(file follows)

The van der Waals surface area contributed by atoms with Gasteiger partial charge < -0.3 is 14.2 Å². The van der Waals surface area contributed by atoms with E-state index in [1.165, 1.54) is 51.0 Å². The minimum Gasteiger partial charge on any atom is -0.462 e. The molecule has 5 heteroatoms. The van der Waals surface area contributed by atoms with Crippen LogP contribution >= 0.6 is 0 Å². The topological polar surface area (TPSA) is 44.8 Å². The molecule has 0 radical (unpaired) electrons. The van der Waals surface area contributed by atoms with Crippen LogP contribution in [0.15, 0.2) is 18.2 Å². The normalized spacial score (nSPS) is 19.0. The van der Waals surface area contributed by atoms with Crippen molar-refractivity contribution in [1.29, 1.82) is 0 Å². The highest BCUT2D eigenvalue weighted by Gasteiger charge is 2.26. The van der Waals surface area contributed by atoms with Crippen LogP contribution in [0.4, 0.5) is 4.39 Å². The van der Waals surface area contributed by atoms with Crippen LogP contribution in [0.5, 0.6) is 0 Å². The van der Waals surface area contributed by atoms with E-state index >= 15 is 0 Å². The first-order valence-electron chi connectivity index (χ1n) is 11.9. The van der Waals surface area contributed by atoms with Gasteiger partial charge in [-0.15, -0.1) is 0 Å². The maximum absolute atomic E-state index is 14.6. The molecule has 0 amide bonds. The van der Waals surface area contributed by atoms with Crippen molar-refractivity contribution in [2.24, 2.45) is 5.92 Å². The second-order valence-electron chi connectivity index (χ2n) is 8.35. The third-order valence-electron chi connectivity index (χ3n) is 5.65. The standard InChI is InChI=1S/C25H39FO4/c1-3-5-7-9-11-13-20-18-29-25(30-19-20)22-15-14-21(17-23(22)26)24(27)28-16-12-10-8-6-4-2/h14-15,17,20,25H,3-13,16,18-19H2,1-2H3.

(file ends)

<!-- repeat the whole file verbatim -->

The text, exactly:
The van der Waals surface area contributed by atoms with Gasteiger partial charge < -0.3 is 14.2 Å². The van der Waals surface area contributed by atoms with E-state index in [1.165, 1.54) is 51.0 Å². The minimum Gasteiger partial charge on any atom is -0.462 e. The molecule has 5 heteroatoms. The van der Waals surface area contributed by atoms with Crippen LogP contribution >= 0.6 is 0 Å². The topological polar surface area (TPSA) is 44.8 Å². The molecule has 0 radical (unpaired) electrons. The van der Waals surface area contributed by atoms with Crippen LogP contribution in [0.15, 0.2) is 18.2 Å². The normalized spacial score (nSPS) is 19.0. The van der Waals surface area contributed by atoms with Crippen molar-refractivity contribution in [1.29, 1.82) is 0 Å². The highest BCUT2D eigenvalue weighted by Gasteiger charge is 2.26. The van der Waals surface area contributed by atoms with Crippen LogP contribution in [0.4, 0.5) is 4.39 Å². The van der Waals surface area contributed by atoms with Crippen LogP contribution in [0.5, 0.6) is 0 Å². The van der Waals surface area contributed by atoms with E-state index >= 15 is 0 Å². The first-order valence-electron chi connectivity index (χ1n) is 11.9. The van der Waals surface area contributed by atoms with Gasteiger partial charge in [-0.15, -0.1) is 0 Å². The maximum absolute atomic E-state index is 14.6. The molecule has 0 amide bonds. The van der Waals surface area contributed by atoms with Crippen molar-refractivity contribution in [2.24, 2.45) is 5.92 Å². The second-order valence-electron chi connectivity index (χ2n) is 8.35. The third-order valence-electron chi connectivity index (χ3n) is 5.65. The standard InChI is InChI=1S/C25H39FO4/c1-3-5-7-9-11-13-20-18-29-25(30-19-20)22-15-14-21(17-23(22)26)24(27)28-16-12-10-8-6-4-2/h14-15,17,20,25H,3-13,16,18-19H2,1-2H3.